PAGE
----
In 1883 the Sisters of Mercy ventured from the Swan River Colony to the coastal township of Bunbury to bring educational opportunities to the children of the South West. And so began the long history of our College. The Marist Brothers entered the scene in 1954 providing education for boys in the region. The formation of Bunbury Catholic College took place in 1973 with the amalgamation of the Marist Brothers’ St Francis Xavier’s boys school and the Mercy Sisters’ St Joseph’s girls school. A further phase in our history saw a second Campus built at Australind in 2015. This Campus is known as the Mercy Campus.
It is fitting that we acknowledge the dedicated work of the Brothers and Sisters in the formation of St Francis Xavier’s College and St Joseph’s School. Although there are no longer Brothers or Sisters on our staff the ethos and traditions that they developed many years ago still remain today.
Bunbury Catholic College is part of the Marist Brothers story, which began with our College Patron,St Marcellin Champagnat (1788-1840). Ordained a priest in France in 1816, Marcellin then founded the Marist Brothers to teach and help others, especially the poor. He was a man of action who modelled his life of loving service on Mary.
The Marist Brothers first began showing an interest in establishing a school in Bunbury as early as 1922. It was not until 1952 that land previously owned by the Flynn family of Sandridge Park was finalised as the site for the school. The official opening of St Francis Xavier’s College took place on January 31st, 1954 under the directorship of Brother Valentine Flynn assisted by Brother Martin Munroe. A total of 84 boys were enrolled. At the end of 1972 the enrolment numbered 290.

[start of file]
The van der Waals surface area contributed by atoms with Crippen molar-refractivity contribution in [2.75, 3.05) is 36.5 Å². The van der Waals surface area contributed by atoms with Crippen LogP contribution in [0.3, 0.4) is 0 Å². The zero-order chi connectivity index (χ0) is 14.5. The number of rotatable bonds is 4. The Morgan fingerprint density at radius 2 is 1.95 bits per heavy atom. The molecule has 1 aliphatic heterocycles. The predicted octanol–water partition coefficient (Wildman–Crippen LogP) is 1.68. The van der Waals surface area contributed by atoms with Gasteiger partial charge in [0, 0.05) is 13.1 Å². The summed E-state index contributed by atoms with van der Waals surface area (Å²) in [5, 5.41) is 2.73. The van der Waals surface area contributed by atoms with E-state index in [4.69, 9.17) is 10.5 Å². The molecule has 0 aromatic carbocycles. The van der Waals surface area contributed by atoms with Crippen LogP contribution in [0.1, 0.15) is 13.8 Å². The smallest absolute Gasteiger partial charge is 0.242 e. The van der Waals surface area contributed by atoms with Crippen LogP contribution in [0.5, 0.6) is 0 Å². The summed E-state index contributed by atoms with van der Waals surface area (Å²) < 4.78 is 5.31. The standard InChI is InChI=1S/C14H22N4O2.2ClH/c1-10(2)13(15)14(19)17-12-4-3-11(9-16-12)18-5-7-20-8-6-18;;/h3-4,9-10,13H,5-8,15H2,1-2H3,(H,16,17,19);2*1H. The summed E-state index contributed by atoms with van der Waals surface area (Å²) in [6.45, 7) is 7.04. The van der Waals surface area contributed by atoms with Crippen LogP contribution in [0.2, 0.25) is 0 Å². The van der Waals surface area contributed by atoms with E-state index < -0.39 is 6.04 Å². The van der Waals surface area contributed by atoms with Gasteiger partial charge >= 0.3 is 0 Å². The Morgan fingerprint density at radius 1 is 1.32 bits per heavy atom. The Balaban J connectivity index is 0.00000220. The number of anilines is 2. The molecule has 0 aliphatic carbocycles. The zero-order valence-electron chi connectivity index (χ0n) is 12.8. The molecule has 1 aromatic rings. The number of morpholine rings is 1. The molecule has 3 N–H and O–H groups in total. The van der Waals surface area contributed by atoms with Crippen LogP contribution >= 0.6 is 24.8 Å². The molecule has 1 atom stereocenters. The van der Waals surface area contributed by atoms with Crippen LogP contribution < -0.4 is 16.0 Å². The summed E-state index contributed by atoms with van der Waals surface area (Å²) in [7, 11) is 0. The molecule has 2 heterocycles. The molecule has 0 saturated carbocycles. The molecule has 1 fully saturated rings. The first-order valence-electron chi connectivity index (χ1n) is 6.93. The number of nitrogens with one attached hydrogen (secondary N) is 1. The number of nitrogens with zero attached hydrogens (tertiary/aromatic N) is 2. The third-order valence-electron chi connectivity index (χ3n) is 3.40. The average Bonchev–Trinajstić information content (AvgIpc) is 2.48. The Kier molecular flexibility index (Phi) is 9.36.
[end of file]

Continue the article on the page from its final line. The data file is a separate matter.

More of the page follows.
Irish born Catherine McAuley founded the Sisters of Mercy order in 1831. Her simple works of extending help to the poor and needy of Dublin spread rapidly throughout the world with the growth of the Mercy Sisters order.
In 1883 three Mercy Sisters arrived in Bunbury to pioneer Catholic education in Bunbury and environs. St Joseph’s was developed (on the site of the current Bunbury Art Gallery) and by the close of 1884 had become…”the largest elementary schoolroom in the Colony…”
In 1899 Sacred Heart High School opened. It was seen as a ‘select’ school that was patronised by non-Catholics as well as Catholics. Despite operating in the same grounds as St Joseph’s, there were separate uniforms and playgrounds until 1955 when the two schools amalgamated to form St Joseph’s School.
Bunbury Catholic College
In 1972, with the encouragement of the Catholic Community of Bunbury, the then Bishop of Bunbury, Bishop Myles McKeon, took decisive action to amalgamate the Marist Brothers’ St Francis Xavier’s College and the Mercy Sisters’ St Joseph’s School into a co-educational Catholic College.
With a staff of ten religious and nine lay teachers, Bunbury Catholic College opened in February 1973 to cater for the needs of Catholic high school students of Bunbury and environs.
The amalgamation process was not without its problems. Initially, the school remained divided with years 9 and 10 students at the Marist Brothers site and years 8, 11 and 12 at the St Joseph’s site. Five traffic offences occurred in the first three weeks as teachers commuted between sites! Despite the immediate difficulties in the school, there was an overall satisfaction and enthusiasm among parents and students that helped to develop Bunbury Catholic College as we know it today.
In 2015, the College opened a second campus in Australind, named the Mercy campus. At the start of 2020, the Mercy campus became a standalone college named Our Lady of Mercy College.
Our College Crest is designed to convey the central place of Christ and the Church in our College Community, with the cross symbolising our challenge to live the Gospel. The rising red and green spires reflect the presence of the church and our own aspiration for the higher Good in Life. The ‘M’s making the spires bear witness to our founding teaching orders, the Marist Brothers and the Sisters of Mercy. These symbols are contained within a circle that represents the College’s commitment to the whole person.